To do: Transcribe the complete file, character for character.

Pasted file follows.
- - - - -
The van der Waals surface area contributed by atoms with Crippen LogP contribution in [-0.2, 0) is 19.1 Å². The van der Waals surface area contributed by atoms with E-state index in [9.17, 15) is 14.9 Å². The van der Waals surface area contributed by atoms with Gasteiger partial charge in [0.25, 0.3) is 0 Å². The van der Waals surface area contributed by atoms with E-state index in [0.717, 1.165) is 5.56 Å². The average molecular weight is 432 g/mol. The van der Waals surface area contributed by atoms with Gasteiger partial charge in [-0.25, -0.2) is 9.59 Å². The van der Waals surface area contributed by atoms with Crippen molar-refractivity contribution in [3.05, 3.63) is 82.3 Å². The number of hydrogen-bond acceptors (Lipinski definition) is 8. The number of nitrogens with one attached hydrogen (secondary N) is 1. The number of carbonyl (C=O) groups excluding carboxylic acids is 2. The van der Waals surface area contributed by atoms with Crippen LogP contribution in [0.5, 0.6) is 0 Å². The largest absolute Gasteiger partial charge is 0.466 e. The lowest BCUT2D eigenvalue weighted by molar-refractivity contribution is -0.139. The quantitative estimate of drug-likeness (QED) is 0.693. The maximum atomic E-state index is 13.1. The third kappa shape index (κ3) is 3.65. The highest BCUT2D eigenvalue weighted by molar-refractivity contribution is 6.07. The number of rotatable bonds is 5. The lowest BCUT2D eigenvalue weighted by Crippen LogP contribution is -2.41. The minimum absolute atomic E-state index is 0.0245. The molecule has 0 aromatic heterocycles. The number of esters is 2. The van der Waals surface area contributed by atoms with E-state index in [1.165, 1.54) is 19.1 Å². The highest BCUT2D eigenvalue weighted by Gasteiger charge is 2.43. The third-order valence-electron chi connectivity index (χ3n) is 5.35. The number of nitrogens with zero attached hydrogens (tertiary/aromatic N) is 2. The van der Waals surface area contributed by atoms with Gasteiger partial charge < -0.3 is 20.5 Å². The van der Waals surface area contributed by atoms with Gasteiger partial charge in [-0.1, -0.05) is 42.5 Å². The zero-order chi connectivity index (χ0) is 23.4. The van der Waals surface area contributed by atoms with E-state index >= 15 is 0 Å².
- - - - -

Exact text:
The van der Waals surface area contributed by atoms with Crippen LogP contribution in [-0.2, 0) is 19.1 Å². The van der Waals surface area contributed by atoms with E-state index in [9.17, 15) is 14.9 Å². The van der Waals surface area contributed by atoms with Gasteiger partial charge in [0.25, 0.3) is 0 Å². The van der Waals surface area contributed by atoms with E-state index in [0.717, 1.165) is 5.56 Å². The average molecular weight is 432 g/mol. The van der Waals surface area contributed by atoms with Gasteiger partial charge in [-0.25, -0.2) is 9.59 Å². The van der Waals surface area contributed by atoms with Crippen molar-refractivity contribution in [3.05, 3.63) is 82.3 Å². The number of hydrogen-bond acceptors (Lipinski definition) is 8. The number of nitrogens with one attached hydrogen (secondary N) is 1. The number of carbonyl (C=O) groups excluding carboxylic acids is 2. The van der Waals surface area contributed by atoms with Crippen LogP contribution in [0.5, 0.6) is 0 Å². The largest absolute Gasteiger partial charge is 0.466 e. The lowest BCUT2D eigenvalue weighted by molar-refractivity contribution is -0.139. The quantitative estimate of drug-likeness (QED) is 0.693. The maximum atomic E-state index is 13.1. The third kappa shape index (κ3) is 3.65. The highest BCUT2D eigenvalue weighted by molar-refractivity contribution is 6.07. The number of rotatable bonds is 5. The lowest BCUT2D eigenvalue weighted by Crippen LogP contribution is -2.41. The minimum absolute atomic E-state index is 0.0245. The molecule has 0 aromatic heterocycles. The number of esters is 2. The van der Waals surface area contributed by atoms with E-state index in [1.165, 1.54) is 19.1 Å². The highest BCUT2D eigenvalue weighted by Gasteiger charge is 2.43. The third-order valence-electron chi connectivity index (χ3n) is 5.35. The number of nitrogens with zero attached hydrogens (tertiary/aromatic N) is 2. The van der Waals surface area contributed by atoms with Gasteiger partial charge < -0.3 is 20.5 Å². The van der Waals surface area contributed by atoms with Gasteiger partial charge in [-0.1, -0.05) is 42.5 Å². The zero-order chi connectivity index (χ0) is 23.4. The van der Waals surface area contributed by atoms with E-state index >= 15 is 0 Å².